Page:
If you’re like many managers, you may think nobody can take your place. In fact, in a recent TCG survey of advertising and marketing executives, nearly four out of 10 (39 percent) felt uncertain that someone in their company could fill their shoes if they had to suddenly leave their positions.
But the truth is, you are replaceable. More importantly, it’s your responsibility to train someone to fill in for you—whether you’re leaving for the short- or long-term. And a formal succession-planning program has benefits that extend beyond crisis management: Companies that create structured succession programs and provide leadership training help their employees grow professionally, which can boost loyalty and productivity. Following are some tips for developing an effective succession strategy:
Start early. It can take time to identify and groom a promising candidate for a leadership role, so begin the process early. Even if you doubt you’ll need a replacement anytime soon, preparing someone to assume your duties creates a safety net should you have to leave your post, either short-term or indefinitely.
Keep an open mind. While the obvious successor may be the "second in command," don’t overlook other promising employees. Identify the skills necessary to excel in the role, and consider candidates who show the greatest potential for acquiring them. For example, if you’re a creative director and the individual working directly beneath you is a talented designer but not a strong leader, it’s important to consider more than one candidate to succeed you. You may want to have a candid conversation with the designer and let the person know you want to develop their leadership abilities. In addition, look for others in your department who could, with some training, fill your role.
Provide both training and development opportunities. Along with identifying leaders, managers should help high-potential creatives determine their training and development needs. Although these terms are often used in tandem, training addresses immediate needs—for instance, a future senior web writer might need to attend a marketing writing seminar to continue to hone his or her skills.
Development, on the other hand, generally refers to specific experiences an individual might need to move to the next level. For example, someone in line for a top management position might be given additional opportunities to spearhead high-profile projects as a means of gaining visibility and enhancing leadership skills.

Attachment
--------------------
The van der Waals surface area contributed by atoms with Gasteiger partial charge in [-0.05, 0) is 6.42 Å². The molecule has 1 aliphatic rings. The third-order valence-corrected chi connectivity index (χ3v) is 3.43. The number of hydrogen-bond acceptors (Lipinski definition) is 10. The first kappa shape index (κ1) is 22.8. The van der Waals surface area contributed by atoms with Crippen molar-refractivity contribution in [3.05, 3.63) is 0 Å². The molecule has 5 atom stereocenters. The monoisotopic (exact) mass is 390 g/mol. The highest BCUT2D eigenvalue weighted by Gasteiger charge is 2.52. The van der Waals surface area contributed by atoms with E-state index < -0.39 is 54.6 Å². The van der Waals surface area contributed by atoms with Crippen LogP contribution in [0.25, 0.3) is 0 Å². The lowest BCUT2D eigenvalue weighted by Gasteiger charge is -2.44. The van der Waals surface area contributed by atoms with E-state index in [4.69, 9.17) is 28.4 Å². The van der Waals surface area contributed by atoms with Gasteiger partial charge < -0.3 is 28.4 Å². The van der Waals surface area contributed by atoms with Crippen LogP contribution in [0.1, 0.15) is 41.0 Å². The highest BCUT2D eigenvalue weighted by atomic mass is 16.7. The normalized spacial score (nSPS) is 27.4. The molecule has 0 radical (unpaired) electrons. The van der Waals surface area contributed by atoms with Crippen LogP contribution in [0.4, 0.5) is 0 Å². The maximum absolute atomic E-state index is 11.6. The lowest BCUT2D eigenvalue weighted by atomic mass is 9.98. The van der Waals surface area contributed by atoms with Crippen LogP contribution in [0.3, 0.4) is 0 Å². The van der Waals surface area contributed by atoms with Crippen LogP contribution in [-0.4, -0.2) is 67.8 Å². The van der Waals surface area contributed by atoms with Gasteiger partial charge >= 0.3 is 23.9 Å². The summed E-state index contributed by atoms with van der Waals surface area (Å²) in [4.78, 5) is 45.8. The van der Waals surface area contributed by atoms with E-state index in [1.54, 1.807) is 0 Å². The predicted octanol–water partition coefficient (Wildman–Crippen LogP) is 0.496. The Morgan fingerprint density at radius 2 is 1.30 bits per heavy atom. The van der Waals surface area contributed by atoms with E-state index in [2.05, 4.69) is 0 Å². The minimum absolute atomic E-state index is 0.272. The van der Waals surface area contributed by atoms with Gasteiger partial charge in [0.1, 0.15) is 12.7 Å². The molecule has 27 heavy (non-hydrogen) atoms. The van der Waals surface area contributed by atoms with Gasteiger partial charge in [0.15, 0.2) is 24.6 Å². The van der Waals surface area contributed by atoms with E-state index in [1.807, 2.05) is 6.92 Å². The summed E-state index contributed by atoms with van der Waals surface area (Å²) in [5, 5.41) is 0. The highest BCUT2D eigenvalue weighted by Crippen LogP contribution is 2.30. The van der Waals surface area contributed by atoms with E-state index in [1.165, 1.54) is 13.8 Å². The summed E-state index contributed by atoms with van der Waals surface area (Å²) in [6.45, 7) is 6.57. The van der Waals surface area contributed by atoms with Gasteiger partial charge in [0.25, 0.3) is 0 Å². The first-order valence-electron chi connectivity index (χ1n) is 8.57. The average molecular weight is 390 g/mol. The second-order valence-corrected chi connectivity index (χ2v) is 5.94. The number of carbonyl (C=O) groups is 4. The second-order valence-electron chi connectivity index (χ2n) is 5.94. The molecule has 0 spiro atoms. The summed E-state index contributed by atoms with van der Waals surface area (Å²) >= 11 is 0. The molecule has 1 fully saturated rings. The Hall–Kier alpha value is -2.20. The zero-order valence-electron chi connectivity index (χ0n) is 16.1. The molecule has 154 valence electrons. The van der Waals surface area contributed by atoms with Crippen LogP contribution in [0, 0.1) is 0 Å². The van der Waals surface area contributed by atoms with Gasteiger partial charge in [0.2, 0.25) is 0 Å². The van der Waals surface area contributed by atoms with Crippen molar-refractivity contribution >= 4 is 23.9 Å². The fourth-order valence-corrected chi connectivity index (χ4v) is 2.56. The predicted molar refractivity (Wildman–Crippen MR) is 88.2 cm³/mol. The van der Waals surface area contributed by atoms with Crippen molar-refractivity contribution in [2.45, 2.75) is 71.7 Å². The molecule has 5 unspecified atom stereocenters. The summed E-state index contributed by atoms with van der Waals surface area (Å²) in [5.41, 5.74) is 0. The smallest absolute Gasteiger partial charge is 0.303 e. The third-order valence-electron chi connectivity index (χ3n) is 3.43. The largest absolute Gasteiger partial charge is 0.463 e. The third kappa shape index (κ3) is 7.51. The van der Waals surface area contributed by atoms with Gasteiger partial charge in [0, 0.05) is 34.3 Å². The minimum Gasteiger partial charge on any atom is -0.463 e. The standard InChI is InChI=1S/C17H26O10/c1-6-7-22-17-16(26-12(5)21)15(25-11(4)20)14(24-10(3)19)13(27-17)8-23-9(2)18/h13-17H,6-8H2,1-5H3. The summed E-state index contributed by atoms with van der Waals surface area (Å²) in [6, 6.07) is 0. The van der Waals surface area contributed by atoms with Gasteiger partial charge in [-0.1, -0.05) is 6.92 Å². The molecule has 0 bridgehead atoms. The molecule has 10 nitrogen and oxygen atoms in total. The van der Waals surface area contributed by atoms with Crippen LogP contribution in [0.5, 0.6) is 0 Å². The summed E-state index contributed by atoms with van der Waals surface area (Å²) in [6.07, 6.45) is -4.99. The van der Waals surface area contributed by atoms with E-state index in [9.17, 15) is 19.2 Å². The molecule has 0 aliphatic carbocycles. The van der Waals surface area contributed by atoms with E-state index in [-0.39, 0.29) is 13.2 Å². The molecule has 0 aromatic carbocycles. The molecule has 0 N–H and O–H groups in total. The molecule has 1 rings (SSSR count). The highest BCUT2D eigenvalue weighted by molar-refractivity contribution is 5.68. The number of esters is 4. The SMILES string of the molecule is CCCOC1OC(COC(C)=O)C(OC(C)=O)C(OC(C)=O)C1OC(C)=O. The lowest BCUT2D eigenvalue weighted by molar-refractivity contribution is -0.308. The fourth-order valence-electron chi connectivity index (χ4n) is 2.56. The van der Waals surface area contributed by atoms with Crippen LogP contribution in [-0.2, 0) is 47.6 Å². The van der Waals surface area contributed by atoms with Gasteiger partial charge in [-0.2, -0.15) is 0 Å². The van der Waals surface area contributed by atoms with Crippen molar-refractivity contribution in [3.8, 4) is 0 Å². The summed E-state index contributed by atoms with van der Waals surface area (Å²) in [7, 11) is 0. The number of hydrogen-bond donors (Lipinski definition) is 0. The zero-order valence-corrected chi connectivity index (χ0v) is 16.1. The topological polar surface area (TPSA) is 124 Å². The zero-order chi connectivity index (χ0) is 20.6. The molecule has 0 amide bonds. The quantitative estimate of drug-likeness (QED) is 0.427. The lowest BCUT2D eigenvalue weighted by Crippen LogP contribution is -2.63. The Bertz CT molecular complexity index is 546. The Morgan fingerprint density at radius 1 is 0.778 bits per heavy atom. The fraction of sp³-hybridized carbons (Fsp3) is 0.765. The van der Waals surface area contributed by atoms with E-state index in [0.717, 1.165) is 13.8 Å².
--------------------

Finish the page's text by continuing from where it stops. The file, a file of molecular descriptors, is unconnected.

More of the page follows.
Promote interaction between senior managers and promising employees. Training and development play a crucial role in grooming future leaders, but high-achieving employees also need opportunities to interact with senior managers in a variety of settings.
Many companies also bring emerging and senior leaders together for planning and strategy sessions. These interactions allow promising professionals to get a feel for the thought processes, discussions and judgments that come into play at higher levels.
Make it ongoing. Provide regular feedback to proteges so they can continue to progress and meet expectations. Offering perks or promotions also is important in keeping top employees engaged and committed to their career paths within the company.
Take a trial run. Your vacation is a perfect time to have a potential successor assume your responsibilities. The employee will gain experience while you learn how prepared the person is to take on a greater role.
Besides helping your company prepare for its future leadership needs, succession planning bolsters employee motivation and retention. When creatives understand they have a future with their firm and their employer is committed to helping them gain the experience needed to advance, they’re less inclined to pursue other opportunities. Another advantage: In training a successor, you may actually relax the next time you go on vacation!
The Creative Group is a specialized staffing service placing creative, advertising, marketing and web professionals on a project basis with a variety of firms.